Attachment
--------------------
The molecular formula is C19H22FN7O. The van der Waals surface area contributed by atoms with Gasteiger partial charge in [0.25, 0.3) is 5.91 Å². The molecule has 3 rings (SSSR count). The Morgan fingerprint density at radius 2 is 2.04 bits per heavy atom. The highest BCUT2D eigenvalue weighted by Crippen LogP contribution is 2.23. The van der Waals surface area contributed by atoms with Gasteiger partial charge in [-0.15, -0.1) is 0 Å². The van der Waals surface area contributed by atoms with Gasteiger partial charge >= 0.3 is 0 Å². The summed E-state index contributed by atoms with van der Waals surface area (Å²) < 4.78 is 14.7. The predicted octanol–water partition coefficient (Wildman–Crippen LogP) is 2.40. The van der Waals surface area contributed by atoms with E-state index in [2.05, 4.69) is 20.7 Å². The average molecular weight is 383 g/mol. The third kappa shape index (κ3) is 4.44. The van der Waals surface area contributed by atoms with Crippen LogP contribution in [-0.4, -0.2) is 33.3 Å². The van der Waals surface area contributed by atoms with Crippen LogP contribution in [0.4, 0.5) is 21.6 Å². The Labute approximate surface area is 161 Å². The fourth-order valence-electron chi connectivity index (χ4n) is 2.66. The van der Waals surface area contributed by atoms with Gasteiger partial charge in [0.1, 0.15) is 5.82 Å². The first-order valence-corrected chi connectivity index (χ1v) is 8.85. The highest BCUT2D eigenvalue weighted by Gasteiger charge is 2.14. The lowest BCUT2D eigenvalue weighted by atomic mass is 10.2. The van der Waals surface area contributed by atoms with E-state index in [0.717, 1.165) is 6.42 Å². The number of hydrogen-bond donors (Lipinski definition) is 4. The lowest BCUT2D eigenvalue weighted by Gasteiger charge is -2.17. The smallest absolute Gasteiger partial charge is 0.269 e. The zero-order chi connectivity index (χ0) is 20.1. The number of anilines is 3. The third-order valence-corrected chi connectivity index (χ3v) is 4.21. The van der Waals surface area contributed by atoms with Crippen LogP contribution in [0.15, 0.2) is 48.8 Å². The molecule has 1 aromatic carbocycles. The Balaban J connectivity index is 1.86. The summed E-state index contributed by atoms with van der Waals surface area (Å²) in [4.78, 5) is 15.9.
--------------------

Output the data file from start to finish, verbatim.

The molecular formula is C19H22FN7O. The van der Waals surface area contributed by atoms with Gasteiger partial charge in [0.25, 0.3) is 5.91 Å². The molecule has 3 rings (SSSR count). The Morgan fingerprint density at radius 2 is 2.04 bits per heavy atom. The highest BCUT2D eigenvalue weighted by Crippen LogP contribution is 2.23. The van der Waals surface area contributed by atoms with Gasteiger partial charge in [-0.15, -0.1) is 0 Å². The van der Waals surface area contributed by atoms with Gasteiger partial charge >= 0.3 is 0 Å². The summed E-state index contributed by atoms with van der Waals surface area (Å²) < 4.78 is 14.7. The predicted octanol–water partition coefficient (Wildman–Crippen LogP) is 2.40. The van der Waals surface area contributed by atoms with E-state index in [2.05, 4.69) is 20.7 Å². The average molecular weight is 383 g/mol. The third kappa shape index (κ3) is 4.44. The van der Waals surface area contributed by atoms with Crippen LogP contribution in [-0.4, -0.2) is 33.3 Å². The van der Waals surface area contributed by atoms with Crippen LogP contribution in [0.4, 0.5) is 21.6 Å². The Labute approximate surface area is 161 Å². The fourth-order valence-electron chi connectivity index (χ4n) is 2.66. The van der Waals surface area contributed by atoms with Gasteiger partial charge in [0.1, 0.15) is 5.82 Å². The first-order valence-corrected chi connectivity index (χ1v) is 8.85. The highest BCUT2D eigenvalue weighted by Gasteiger charge is 2.14. The lowest BCUT2D eigenvalue weighted by atomic mass is 10.2. The van der Waals surface area contributed by atoms with E-state index in [0.717, 1.165) is 6.42 Å². The number of hydrogen-bond donors (Lipinski definition) is 4. The lowest BCUT2D eigenvalue weighted by Gasteiger charge is -2.17. The smallest absolute Gasteiger partial charge is 0.269 e. The zero-order chi connectivity index (χ0) is 20.1. The number of anilines is 3. The third-order valence-corrected chi connectivity index (χ3v) is 4.21. The van der Waals surface area contributed by atoms with Crippen LogP contribution in [0.15, 0.2) is 48.8 Å². The molecule has 1 aromatic carbocycles. The Balaban J connectivity index is 1.86. The summed E-state index contributed by atoms with van der Waals surface area (Å²) in [4.78, 5) is 15.9.